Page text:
Pirates Get Their Gold
The Futility Of DRM
By Michael Hernandez
Last Updated: 06/27/18
Digital Rights Management (DRM) has evolved over the years.
DRM began as a solution for software companies to limit the amount of illegal distribution of their software (piracy) and has itself become an industry of its own to cover software, music, video, and other media.
Companies specializing in DRM sell various schemes, systems, and platforms to companies capitalizing on the fear of losing revenue.
The Piracy Problem
Unauthorized distribution and piracy is a major issue.
Piracy hurts companies that produce digital goods.
Every product pirated is a loss of revenue that leads to reduced profits.
Profits are what these companies thrive on. Without profits, these companies would cease to exist.
The interest in stopping piracy is reasonable and something that everybody should promote.
The mechanisms through which companies have attempted to stop piracy have, in many cases, caused problems for consumers.
This should not be the case.
Companies' well-being heavily rely upon how well consumers react to their products.
It is important for these companies to consider how techniques to stop piracy have affected the consumer's experience of their products. If consumers are not happy, they will be less inclined to make future purchases.
At this point you may be asking, "how has DRM affected consumers?"
Well, it depends on the scheme employed.
In the beginning, DRM consisted of a few, simple systems.
Some of the most widely used DRM schemes included registration-keys, CD-keys, and simple CD-checks. These methods were annoyances at worst. They didn't usually affect computer performance, nor did they rely upon a persistent connection to Internet to achieve their goal.
Contemporary methods of DRM have become increasingly complicated as pirates have devised increasingly sophisticated cracks to those schemes.
It has become an escalation scenario: the two parties are continually attempting to surpass the other.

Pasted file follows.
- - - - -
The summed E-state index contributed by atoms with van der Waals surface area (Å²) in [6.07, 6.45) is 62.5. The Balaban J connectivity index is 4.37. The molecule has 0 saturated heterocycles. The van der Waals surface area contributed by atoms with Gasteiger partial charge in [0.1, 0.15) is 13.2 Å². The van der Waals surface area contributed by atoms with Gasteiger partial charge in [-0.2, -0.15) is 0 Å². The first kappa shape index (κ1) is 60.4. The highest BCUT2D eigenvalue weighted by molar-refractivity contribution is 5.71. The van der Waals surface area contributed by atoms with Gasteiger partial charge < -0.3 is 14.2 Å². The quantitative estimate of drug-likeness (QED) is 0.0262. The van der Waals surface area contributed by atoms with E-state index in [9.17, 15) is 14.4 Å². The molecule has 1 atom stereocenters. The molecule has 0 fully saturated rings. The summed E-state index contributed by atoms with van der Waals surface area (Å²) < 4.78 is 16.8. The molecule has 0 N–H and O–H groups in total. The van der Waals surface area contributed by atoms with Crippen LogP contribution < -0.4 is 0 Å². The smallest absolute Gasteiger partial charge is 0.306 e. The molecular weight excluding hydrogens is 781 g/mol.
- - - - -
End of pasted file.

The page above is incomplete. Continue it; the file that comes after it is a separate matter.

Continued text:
In this battle, companies have deployed DRM schemes that require a broadband Internet-connection to proprietary servers, effectively excluding all consumers who are without (and those using dial-up) and risking the accessibility should the servers ever stop working. Several schemes intrusively bury themselves deep into the consumers' hard drives, wasting disk space and system resources resulting in slower computers.
In all this it is evident that the consumer is takes much of the burden in this conflict between companies and pirates.
The Futility Of DRM
Despite the efforts of companies, the pirates are still achieving their goal.
That is, despite the various methods of limiting piracy, unscrupulous individuals are still able to breach the outer-shell of DRM and gain access to the sweet nectar that is the companies' product.
I am not suggesting that companies should cease fighting piracy. I think it would be more effective if they reconsider their tactics and instead of burdening the consumers with the weight of DRM, they should include incentives for purchasing legitimate copies.
They can embark on an educational campaign to inform the masses that downloading from unauthorized distributors is illegal and that it hurts companies.
The problem with current system is that it antagonizes the pirates; it gives them a challenge to work on. Worse, it glorifies them for "sticking it to the man."
Why continue to burden consumers, these companies' sources of revenue, with cumbersome DRM schemes? After all, if the pirates get their gold easily, why shouldn't the consumers? At least they'll pay for it.
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